N2 - Objective: This study compares measurements of ear-canal reflectance (ECR) to other objective measurements of middle ear function including audiometry, umbo velocity (VU), and tympanometry in a population of strictly defined normal-hearing ears. Design: Data were prospectively gathered from 58 ears of 29 normal-hearing subjects, 16 females and 13 males, aged 22 to 64 yr. Subjects met all of the following criteria to be considered as having normal hearing: (1) no history of significant middle ear disease; (2) no history of otologic surgery; (3) normal tympanic membrane on otoscopy; (4) pure-tone audiometric thresholds of 20 dB HL or better for 0.25 to 8 kHz; (5) air-bone gaps no greater than 15 dB at 0.25 kHz and 10 dB for 0.5 to 4 kHz; (6) normal, type-A peaked tympanograms; and (7) all subjects had two "normal" ears (as defined by these criteria). Measurements included pure-tone audiometry for 0.25 to 8 kHz, standard 226 Hz tympanometry, ECR for 0.2 to 6 kHz at 60 dB SPL using the Mimosa Acoustics HearID system, and umbo velocity (VU) for 0.3 to 6 kHz at 70 to 90 dB SPL using the HLV-1000 laser Doppler vibrometer (Polytec Inc). Results: Mean power reflectance (|ECR|) was near 1.0 at 0.2 to 0.3 kHz, decreased to a broad minimum of 0.3 to 0.4 between 1 and 4 kHz, and then sharply increased to almost 0.8 by 6 kHz. The mean pressure reflectance phase angle (ECR) plotted on a linear frequency scale showed a group delay of approximately 0.1 msec for 0.2 to 6 kHz. Small significant differences were observed in |ECR| at the lowest frequencies between right and left ears and between males and females at 4 kHz. |ECR| decreased with age but reached significance only at 1 kHz. Our ECR measurements were generally similar to previous published reports. Highly significant negative correlations were found between |ECR| and VU for frequencies below 1 kHz. Significant correlations were also found between the tympanometrically determined peak total compliance and |ECR| and VU at frequencies below 1 kHz. The results suggest that middle ear compliance contributes significantly to the measured power reflectance and umbo velocity at frequencies below 1 kHz but not at higher frequencies. Conclusions: This study has established a database of objective measurements of middle ear function (ECR, umbo velocity, tympanometry) in a population of strictly defined normal-hearing ears. These data will promote our understanding of normal middle ear function and will serve as a control for comparison to similar measurements made in pathological ears.

AB - Objective: This study compares measurements of ear-canal reflectance (ECR) to other objective measurements of middle ear function including audiometry, umbo velocity (VU), and tympanometry in a population of strictly defined normal-hearing ears. Design: Data were prospectively gathered from 58 ears of 29 normal-hearing subjects, 16 females and 13 males, aged 22 to 64 yr. Subjects met all of the following criteria to be considered as having normal hearing: (1) no history of significant middle ear disease; (2) no history of otologic surgery; (3) normal tympanic membrane on otoscopy; (4) pure-tone audiometric thresholds of 20 dB HL or better for 0.25 to 8 kHz; (5) air-bone gaps no greater than 15 dB at 0.25 kHz and 10 dB for 0.5 to 4 kHz; (6) normal, type-A peaked tympanograms; and (7) all subjects had two "normal" ears (as defined by these criteria). Measurements included pure-tone audiometry for 0.25 to 8 kHz, standard 226 Hz tympanometry, ECR for 0.2 to 6 kHz at 60 dB SPL using the Mimosa Acoustics HearID system, and umbo velocity (VU) for 0.3 to 6 kHz at 70 to 90 dB SPL using the HLV-1000 laser Doppler vibrometer (Polytec Inc). Results: Mean power reflectance (|ECR|) was near 1.0 at 0.2 to 0.3 kHz, decreased to a broad minimum of 0.3 to 0.4 between 1 and 4 kHz, and then sharply increased to almost 0.8 by 6 kHz. The mean pressure reflectance phase angle (ECR) plotted on a linear frequency scale showed a group delay of approximately 0.1 msec for 0.2 to 6 kHz. Small significant differences were observed in |ECR| at the lowest frequencies between right and left ears and between males and females at 4 kHz. |ECR| decreased with age but reached significance only at 1 kHz. Our ECR measurements were generally similar to previous published reports. Highly significant negative correlations were found between |ECR| and VU for frequencies below 1 kHz. Significant correlations were also found between the tympanometrically determined peak total compliance and |ECR| and VU at frequencies below 1 kHz. The results suggest that middle ear compliance contributes significantly to the measured power reflectance and umbo velocity at frequencies below 1 kHz but not at higher frequencies. Conclusions: This study has established a database of objective measurements of middle ear function (ECR, umbo velocity, tympanometry) in a population of strictly defined normal-hearing ears. These data will promote our understanding of normal middle ear function and will serve as a control for comparison to similar measurements made in pathological ears.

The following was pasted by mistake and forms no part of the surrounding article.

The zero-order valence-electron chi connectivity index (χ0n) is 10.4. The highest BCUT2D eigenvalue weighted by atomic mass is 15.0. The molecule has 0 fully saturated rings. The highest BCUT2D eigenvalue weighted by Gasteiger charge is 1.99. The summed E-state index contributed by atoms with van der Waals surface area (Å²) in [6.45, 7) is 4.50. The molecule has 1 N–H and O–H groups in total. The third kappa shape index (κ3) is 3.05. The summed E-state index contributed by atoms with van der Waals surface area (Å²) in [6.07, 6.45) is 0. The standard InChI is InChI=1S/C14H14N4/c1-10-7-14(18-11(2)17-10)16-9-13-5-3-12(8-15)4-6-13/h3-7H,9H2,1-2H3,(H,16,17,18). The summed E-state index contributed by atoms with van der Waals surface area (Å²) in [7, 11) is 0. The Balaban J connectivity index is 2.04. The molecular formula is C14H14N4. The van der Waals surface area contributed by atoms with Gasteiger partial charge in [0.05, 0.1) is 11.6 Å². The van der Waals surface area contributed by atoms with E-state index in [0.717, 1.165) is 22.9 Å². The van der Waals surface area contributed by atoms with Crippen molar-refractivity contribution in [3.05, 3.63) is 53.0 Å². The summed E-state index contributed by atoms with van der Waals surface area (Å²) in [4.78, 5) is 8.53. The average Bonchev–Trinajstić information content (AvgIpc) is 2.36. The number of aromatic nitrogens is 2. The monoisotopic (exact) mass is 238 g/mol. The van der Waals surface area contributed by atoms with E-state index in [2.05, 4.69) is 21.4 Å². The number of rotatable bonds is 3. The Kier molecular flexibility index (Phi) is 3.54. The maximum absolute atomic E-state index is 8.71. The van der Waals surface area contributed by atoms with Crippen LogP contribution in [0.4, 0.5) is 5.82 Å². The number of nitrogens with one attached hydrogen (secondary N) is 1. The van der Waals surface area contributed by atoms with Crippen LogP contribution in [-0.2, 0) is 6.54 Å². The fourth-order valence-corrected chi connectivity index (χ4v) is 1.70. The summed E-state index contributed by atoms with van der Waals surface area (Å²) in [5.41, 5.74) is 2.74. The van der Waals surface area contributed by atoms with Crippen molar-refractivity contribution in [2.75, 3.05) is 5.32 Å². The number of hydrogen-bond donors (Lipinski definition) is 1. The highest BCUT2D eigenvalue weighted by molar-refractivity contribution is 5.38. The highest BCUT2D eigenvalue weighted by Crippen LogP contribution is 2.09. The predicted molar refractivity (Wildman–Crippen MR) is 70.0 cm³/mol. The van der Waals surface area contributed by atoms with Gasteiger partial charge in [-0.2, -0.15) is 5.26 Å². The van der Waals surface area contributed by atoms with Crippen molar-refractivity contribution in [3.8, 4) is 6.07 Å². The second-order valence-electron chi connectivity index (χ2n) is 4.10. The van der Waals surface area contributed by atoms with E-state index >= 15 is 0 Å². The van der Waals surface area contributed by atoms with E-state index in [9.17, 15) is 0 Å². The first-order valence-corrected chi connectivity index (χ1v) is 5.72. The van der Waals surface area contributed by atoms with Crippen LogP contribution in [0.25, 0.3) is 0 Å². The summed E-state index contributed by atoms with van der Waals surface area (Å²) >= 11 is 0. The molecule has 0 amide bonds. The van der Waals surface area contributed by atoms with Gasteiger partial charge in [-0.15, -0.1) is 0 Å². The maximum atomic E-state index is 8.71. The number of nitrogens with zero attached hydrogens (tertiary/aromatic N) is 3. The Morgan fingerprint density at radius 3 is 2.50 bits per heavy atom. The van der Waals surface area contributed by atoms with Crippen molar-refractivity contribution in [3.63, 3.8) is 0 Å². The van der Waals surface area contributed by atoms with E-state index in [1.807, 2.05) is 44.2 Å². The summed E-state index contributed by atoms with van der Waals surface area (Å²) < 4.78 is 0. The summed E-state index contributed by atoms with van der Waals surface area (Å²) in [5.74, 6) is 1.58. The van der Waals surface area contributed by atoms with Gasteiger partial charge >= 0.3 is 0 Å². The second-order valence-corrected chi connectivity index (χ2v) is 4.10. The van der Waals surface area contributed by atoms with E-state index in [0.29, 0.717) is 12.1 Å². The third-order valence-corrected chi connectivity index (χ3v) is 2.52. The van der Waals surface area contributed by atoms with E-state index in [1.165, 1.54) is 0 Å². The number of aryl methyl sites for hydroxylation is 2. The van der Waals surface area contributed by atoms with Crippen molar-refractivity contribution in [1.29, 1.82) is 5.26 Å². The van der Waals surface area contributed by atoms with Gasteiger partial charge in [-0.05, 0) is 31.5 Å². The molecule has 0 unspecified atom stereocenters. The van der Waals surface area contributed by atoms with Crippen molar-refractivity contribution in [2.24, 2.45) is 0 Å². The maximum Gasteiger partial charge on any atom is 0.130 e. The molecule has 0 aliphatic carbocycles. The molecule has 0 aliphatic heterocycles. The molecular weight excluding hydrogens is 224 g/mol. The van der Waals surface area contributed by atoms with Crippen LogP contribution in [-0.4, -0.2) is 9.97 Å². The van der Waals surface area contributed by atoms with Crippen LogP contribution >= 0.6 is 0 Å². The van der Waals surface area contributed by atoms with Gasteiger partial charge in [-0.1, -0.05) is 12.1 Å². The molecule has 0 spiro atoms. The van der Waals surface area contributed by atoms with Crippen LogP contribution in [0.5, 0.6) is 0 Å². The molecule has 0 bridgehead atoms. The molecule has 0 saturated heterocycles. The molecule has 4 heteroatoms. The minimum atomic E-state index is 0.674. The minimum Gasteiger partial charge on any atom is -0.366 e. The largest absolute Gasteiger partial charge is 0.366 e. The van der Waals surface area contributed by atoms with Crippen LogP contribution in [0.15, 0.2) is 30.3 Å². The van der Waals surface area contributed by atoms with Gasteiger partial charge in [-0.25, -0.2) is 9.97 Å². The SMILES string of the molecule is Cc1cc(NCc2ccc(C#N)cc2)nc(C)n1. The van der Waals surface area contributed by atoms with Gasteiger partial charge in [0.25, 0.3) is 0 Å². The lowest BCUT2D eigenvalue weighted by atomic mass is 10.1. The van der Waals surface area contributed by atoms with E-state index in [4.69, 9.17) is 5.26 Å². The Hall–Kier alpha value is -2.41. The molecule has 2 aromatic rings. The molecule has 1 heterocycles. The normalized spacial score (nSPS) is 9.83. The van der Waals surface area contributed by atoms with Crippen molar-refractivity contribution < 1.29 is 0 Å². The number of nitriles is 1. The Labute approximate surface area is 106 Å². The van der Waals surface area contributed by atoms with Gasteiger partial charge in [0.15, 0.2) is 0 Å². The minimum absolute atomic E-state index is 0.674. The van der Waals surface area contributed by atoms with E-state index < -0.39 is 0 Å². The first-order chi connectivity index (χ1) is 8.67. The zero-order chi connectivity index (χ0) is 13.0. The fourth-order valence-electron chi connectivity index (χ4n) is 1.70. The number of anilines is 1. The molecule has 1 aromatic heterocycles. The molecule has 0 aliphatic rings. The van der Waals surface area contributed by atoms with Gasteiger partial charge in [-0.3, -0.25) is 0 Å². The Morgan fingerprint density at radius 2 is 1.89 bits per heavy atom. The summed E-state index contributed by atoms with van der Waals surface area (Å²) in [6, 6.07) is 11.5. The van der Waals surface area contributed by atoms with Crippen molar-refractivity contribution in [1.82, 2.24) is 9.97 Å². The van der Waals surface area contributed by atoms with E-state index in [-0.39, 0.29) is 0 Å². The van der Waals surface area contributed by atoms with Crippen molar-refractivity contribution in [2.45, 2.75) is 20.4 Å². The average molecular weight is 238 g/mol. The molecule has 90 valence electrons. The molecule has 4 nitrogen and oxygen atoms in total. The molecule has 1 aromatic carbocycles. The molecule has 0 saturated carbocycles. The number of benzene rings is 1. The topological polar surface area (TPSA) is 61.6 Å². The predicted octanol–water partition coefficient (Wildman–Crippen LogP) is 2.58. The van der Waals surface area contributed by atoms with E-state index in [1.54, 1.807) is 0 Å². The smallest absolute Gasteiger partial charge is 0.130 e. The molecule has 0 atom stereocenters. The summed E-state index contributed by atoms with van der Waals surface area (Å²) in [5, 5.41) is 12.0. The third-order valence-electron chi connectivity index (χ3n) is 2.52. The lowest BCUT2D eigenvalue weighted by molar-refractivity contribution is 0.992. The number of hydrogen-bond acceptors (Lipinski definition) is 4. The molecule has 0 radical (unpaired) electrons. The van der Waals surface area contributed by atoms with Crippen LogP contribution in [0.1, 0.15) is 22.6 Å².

UR - http://www.scopus.com/inward/record.url?scp=84855240758&partnerID=8YFLogxK

UR - http://www.scopus.com/inward/citedby.url?scp=84855240758&partnerID=8YFLogxK

U2 - 10.1097/AUD.0b013e31822ccb76

DO - 10.1097/AUD.0b013e31822ccb76

M3 - Article

VL - 33

SP - 19

EP - 34

JO - Ear and Hearing

JF - Ear and Hearing

SN - 0196-0202

IS - 1

ER -